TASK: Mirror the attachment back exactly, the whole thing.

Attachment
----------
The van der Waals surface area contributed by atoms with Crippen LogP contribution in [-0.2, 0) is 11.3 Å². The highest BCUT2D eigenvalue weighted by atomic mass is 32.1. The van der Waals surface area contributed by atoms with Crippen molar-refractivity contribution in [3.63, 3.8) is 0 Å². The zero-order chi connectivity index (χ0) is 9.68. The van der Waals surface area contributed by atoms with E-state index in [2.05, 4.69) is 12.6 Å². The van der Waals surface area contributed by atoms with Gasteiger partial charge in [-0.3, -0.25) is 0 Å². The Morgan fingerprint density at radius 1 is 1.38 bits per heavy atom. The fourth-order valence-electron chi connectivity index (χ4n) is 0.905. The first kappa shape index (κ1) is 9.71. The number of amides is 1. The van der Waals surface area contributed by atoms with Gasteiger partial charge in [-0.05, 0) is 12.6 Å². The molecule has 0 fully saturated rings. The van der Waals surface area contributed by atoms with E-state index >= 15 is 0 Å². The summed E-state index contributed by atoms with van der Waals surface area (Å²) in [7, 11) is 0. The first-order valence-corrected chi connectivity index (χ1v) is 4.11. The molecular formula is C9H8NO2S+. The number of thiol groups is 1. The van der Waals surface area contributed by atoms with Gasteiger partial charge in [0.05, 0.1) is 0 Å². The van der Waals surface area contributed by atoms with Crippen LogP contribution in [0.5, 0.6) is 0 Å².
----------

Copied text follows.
The van der Waals surface area contributed by atoms with Crippen LogP contribution in [-0.2, 0) is 11.3 Å². The highest BCUT2D eigenvalue weighted by atomic mass is 32.1. The van der Waals surface area contributed by atoms with Crippen molar-refractivity contribution in [3.63, 3.8) is 0 Å². The zero-order chi connectivity index (χ0) is 9.68. The van der Waals surface area contributed by atoms with E-state index in [2.05, 4.69) is 12.6 Å². The van der Waals surface area contributed by atoms with Gasteiger partial charge in [-0.3, -0.25) is 0 Å². The Morgan fingerprint density at radius 1 is 1.38 bits per heavy atom. The fourth-order valence-electron chi connectivity index (χ4n) is 0.905. The first kappa shape index (κ1) is 9.71. The number of amides is 1. The van der Waals surface area contributed by atoms with Gasteiger partial charge in [-0.05, 0) is 12.6 Å². The molecule has 0 fully saturated rings. The van der Waals surface area contributed by atoms with E-state index >= 15 is 0 Å². The summed E-state index contributed by atoms with van der Waals surface area (Å²) in [7, 11) is 0. The first-order valence-corrected chi connectivity index (χ1v) is 4.11. The molecular formula is C9H8NO2S+. The number of thiol groups is 1. The van der Waals surface area contributed by atoms with Gasteiger partial charge in [0.05, 0.1) is 0 Å². The van der Waals surface area contributed by atoms with Crippen LogP contribution in [0.5, 0.6) is 0 Å².